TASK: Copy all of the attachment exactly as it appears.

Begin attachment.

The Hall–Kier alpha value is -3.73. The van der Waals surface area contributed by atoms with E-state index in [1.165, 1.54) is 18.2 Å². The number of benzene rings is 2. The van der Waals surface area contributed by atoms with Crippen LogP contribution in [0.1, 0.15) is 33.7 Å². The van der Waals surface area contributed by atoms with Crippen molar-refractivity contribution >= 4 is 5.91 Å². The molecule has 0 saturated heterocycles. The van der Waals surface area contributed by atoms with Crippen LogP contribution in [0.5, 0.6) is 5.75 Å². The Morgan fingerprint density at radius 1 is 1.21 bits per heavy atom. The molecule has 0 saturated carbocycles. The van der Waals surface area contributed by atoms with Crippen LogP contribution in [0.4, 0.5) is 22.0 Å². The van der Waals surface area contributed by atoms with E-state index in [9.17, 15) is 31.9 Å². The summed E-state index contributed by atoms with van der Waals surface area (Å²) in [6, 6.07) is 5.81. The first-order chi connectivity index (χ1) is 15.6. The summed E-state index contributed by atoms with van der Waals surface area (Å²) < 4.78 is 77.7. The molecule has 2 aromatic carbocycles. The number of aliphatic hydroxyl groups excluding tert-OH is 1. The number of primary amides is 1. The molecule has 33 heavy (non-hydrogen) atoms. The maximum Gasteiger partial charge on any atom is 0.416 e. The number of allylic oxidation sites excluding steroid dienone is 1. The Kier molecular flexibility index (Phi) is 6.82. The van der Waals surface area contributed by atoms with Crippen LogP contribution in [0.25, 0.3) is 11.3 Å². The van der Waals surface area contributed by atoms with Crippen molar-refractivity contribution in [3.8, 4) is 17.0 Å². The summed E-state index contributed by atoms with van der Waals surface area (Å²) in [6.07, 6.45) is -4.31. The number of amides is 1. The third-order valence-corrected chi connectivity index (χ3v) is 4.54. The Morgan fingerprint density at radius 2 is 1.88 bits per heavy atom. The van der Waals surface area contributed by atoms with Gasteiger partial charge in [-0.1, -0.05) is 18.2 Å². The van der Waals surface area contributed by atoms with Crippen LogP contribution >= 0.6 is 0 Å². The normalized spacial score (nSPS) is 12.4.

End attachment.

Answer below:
The Hall–Kier alpha value is -3.73. The van der Waals surface area contributed by atoms with E-state index in [1.165, 1.54) is 18.2 Å². The number of benzene rings is 2. The van der Waals surface area contributed by atoms with Crippen LogP contribution in [0.1, 0.15) is 33.7 Å². The van der Waals surface area contributed by atoms with Crippen molar-refractivity contribution >= 4 is 5.91 Å². The molecule has 0 saturated heterocycles. The van der Waals surface area contributed by atoms with Crippen LogP contribution in [0.5, 0.6) is 5.75 Å². The Morgan fingerprint density at radius 1 is 1.21 bits per heavy atom. The molecule has 0 saturated carbocycles. The van der Waals surface area contributed by atoms with Crippen LogP contribution in [0.4, 0.5) is 22.0 Å². The van der Waals surface area contributed by atoms with E-state index in [9.17, 15) is 31.9 Å². The summed E-state index contributed by atoms with van der Waals surface area (Å²) in [6, 6.07) is 5.81. The first-order chi connectivity index (χ1) is 15.6. The summed E-state index contributed by atoms with van der Waals surface area (Å²) < 4.78 is 77.7. The molecule has 2 aromatic carbocycles. The number of aliphatic hydroxyl groups excluding tert-OH is 1. The number of primary amides is 1. The molecule has 33 heavy (non-hydrogen) atoms. The maximum Gasteiger partial charge on any atom is 0.416 e. The number of allylic oxidation sites excluding steroid dienone is 1. The Kier molecular flexibility index (Phi) is 6.82. The van der Waals surface area contributed by atoms with Crippen LogP contribution in [0.25, 0.3) is 11.3 Å². The van der Waals surface area contributed by atoms with Crippen molar-refractivity contribution in [3.8, 4) is 17.0 Å². The summed E-state index contributed by atoms with van der Waals surface area (Å²) in [6.07, 6.45) is -4.31. The number of amides is 1. The third-order valence-corrected chi connectivity index (χ3v) is 4.54. The Morgan fingerprint density at radius 2 is 1.88 bits per heavy atom. The van der Waals surface area contributed by atoms with Gasteiger partial charge in [-0.1, -0.05) is 18.2 Å². The van der Waals surface area contributed by atoms with Crippen LogP contribution >= 0.6 is 0 Å². The normalized spacial score (nSPS) is 12.4.